Wasabi Arugula

If you’re looking for an easy way to make salads more tasty, try adding arugula.

This leafy green from the Mediterranean region has been appreciated as a tasty edible since ancient Roman times. It has long been popular in Italy and other European countries, but only in recent decades has it gained a following in the U.S. Arugula’s tender leaves have a delightfully spicy flavor, and the new cultivar ‘Wasabi’ adds an even more peppery bite. Sow ‘Wasabi’ arugula in early spring in the garden or patio containers; seedlings will pop up in just a few days and grow rapidly in cool conditions. Harvest young leaves frequently and toss them in salads, on pizza, and in any other dish that needs a flavor boost.

Common name: ‘Wasabi’ arugula
Botanical name: Eruca sativa subsp. vesicaria ‘Wasabi’
Plant type: Annual
Zones: All (grow as a winter crop in warmest zones)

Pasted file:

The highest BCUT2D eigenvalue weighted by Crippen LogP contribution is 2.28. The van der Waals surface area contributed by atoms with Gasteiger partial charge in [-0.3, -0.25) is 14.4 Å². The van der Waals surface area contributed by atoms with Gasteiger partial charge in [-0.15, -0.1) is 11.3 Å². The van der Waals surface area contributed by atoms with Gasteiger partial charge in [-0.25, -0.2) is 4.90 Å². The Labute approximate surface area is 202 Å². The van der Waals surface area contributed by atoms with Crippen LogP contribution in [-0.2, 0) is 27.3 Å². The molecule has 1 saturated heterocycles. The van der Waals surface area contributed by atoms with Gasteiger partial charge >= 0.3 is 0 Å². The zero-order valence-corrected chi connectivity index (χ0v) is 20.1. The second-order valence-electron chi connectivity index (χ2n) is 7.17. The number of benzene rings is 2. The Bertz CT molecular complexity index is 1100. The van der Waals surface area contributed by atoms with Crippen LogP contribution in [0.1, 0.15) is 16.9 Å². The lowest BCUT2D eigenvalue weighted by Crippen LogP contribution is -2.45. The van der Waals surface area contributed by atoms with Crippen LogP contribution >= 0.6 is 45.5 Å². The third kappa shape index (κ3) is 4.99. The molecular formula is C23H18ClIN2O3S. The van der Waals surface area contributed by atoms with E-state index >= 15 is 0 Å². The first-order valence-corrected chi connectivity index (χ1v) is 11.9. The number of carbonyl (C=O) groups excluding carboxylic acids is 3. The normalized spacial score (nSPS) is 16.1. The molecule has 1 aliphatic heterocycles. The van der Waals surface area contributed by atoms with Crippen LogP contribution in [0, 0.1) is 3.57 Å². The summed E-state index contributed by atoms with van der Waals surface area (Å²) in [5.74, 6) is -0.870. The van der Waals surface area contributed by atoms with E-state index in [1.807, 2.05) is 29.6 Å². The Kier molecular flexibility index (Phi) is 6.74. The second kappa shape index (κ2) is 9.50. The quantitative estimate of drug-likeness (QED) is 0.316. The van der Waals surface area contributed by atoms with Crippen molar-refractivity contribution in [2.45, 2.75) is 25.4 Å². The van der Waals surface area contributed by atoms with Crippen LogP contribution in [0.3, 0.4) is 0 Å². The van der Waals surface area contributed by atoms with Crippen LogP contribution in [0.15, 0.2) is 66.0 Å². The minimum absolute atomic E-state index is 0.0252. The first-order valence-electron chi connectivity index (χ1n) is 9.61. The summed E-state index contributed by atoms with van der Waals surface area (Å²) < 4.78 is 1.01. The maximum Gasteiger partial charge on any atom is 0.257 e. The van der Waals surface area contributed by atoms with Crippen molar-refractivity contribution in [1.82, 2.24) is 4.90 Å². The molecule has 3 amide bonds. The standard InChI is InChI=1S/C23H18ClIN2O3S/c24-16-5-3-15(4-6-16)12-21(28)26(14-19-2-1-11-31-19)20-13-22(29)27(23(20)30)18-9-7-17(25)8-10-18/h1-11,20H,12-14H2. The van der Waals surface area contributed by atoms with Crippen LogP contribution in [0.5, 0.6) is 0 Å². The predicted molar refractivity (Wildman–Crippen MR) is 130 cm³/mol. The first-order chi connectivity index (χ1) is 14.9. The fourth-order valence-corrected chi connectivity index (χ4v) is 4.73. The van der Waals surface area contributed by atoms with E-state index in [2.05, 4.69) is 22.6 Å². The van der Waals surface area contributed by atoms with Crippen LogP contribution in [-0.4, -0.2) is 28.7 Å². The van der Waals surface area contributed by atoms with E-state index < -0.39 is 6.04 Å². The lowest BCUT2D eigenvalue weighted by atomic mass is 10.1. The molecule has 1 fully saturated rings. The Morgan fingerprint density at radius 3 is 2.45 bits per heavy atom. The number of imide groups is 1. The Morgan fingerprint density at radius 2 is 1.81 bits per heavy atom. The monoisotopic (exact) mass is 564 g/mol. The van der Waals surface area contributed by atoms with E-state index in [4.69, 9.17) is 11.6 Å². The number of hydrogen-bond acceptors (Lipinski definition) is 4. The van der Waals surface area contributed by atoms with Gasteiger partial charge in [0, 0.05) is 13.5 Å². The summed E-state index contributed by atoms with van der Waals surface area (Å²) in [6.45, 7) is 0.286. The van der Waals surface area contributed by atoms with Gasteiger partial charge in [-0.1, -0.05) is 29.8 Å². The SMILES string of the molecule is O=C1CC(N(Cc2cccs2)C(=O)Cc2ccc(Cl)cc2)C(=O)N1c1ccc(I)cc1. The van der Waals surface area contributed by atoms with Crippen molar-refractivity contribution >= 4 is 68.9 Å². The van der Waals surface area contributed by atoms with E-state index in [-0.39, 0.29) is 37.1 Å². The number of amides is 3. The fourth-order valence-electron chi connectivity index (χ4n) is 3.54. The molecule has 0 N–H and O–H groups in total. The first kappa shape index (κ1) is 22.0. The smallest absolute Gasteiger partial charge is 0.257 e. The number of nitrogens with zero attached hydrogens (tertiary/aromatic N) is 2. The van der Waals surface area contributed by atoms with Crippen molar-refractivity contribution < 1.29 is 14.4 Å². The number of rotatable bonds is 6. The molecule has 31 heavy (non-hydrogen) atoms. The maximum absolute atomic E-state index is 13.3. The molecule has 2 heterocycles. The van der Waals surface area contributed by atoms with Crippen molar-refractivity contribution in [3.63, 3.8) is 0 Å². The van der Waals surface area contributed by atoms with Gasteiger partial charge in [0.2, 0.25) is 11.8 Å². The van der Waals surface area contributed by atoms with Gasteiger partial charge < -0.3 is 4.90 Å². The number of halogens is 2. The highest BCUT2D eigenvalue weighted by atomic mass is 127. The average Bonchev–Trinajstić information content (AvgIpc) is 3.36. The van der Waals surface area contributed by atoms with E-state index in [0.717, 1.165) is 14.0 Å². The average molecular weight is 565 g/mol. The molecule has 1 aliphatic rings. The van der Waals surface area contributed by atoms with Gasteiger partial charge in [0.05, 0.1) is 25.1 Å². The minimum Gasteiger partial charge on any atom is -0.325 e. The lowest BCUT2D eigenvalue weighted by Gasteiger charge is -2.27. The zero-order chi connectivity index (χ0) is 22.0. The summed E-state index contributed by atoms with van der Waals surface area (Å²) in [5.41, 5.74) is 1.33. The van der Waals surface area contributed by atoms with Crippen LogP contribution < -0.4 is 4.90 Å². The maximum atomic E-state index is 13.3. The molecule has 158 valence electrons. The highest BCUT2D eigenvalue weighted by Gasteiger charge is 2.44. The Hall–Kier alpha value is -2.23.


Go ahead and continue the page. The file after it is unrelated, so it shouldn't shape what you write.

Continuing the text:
Height: 4 to 6 inches
Family: Brassicaceae

Growing conditions

  • Sun: Full sun, will tolerate some part-day shade
  • Soil: Average garden soil amended with compost
  • Moisture: Evenly moist but well-drained

Care

  • Mulch: None
  • Pruning: Harvest individual leaves with a garden scissors or pruner.
  • Fertilizer: Top-dress with compost or apply a balanced fertilizer solution.

Propagation

  • Seeds

Pests and diseases

  • No major pests or diseases

Garden notes

  • Arugula prefers cool weather. When temperatures rise, the leaves may develop a hotter flavor, and the plants start to bolt. Let a few plants go to flower—the flowers are edible and make a pretty addition to salads.
  • To keep a steady stream of arugula coming to your kitchen, sow small sections of arugula seeds every week or two through early summer, then start again when temperatures cool in late summer or early fall.

All in the family

  • Arugula is a member of the mustard family (Brassicaceae), a large family that includes many edible plants and quite a few common weeds. • Edible plants in the mustard family include mustard (greens and seeds), broccoli, cabbage, cauliflower, turnips, kale, and watercress.
  • The mustard family used to be called Cruciferae, a name still reflected in the term “cruciferous vegetables” (such as those listed above), which are valuable additions to a healthy diet.

Where to buy

  • Renee’s Garden Seeds, Felton, CA, www.reneesgarden.com